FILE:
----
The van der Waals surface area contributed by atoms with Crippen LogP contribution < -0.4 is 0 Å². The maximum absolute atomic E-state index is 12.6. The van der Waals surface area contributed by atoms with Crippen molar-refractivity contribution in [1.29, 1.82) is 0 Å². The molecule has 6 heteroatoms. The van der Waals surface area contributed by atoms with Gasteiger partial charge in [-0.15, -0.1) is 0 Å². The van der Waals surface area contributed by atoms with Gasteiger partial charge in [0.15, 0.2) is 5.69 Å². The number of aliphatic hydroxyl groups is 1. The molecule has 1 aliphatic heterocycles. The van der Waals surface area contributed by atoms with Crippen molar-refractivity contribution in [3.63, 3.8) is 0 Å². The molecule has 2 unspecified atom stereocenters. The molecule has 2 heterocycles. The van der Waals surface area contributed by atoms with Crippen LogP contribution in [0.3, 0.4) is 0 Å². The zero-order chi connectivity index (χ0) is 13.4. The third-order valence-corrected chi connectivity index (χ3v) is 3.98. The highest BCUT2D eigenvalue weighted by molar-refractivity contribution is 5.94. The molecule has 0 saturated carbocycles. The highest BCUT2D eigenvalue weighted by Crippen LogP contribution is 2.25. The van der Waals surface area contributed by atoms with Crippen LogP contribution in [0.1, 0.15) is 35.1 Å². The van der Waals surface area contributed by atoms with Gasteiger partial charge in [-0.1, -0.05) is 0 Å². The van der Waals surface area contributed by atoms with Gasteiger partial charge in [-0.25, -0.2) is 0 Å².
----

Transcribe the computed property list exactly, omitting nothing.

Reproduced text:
The van der Waals surface area contributed by atoms with Crippen LogP contribution < -0.4 is 0 Å². The maximum absolute atomic E-state index is 12.6. The van der Waals surface area contributed by atoms with Crippen molar-refractivity contribution in [1.29, 1.82) is 0 Å². The molecule has 6 heteroatoms. The van der Waals surface area contributed by atoms with Gasteiger partial charge in [-0.15, -0.1) is 0 Å². The van der Waals surface area contributed by atoms with Gasteiger partial charge in [0.15, 0.2) is 5.69 Å². The number of aliphatic hydroxyl groups is 1. The molecule has 1 aliphatic heterocycles. The van der Waals surface area contributed by atoms with Crippen molar-refractivity contribution in [3.63, 3.8) is 0 Å². The molecule has 2 unspecified atom stereocenters. The molecule has 2 heterocycles. The van der Waals surface area contributed by atoms with Crippen LogP contribution in [0.3, 0.4) is 0 Å². The zero-order chi connectivity index (χ0) is 13.4. The third-order valence-corrected chi connectivity index (χ3v) is 3.98. The highest BCUT2D eigenvalue weighted by molar-refractivity contribution is 5.94. The molecule has 0 saturated carbocycles. The highest BCUT2D eigenvalue weighted by Crippen LogP contribution is 2.25. The van der Waals surface area contributed by atoms with Crippen LogP contribution in [0.1, 0.15) is 35.1 Å². The van der Waals surface area contributed by atoms with Gasteiger partial charge in [-0.1, -0.05) is 0 Å². The van der Waals surface area contributed by atoms with Gasteiger partial charge in [-0.25, -0.2) is 0 Å².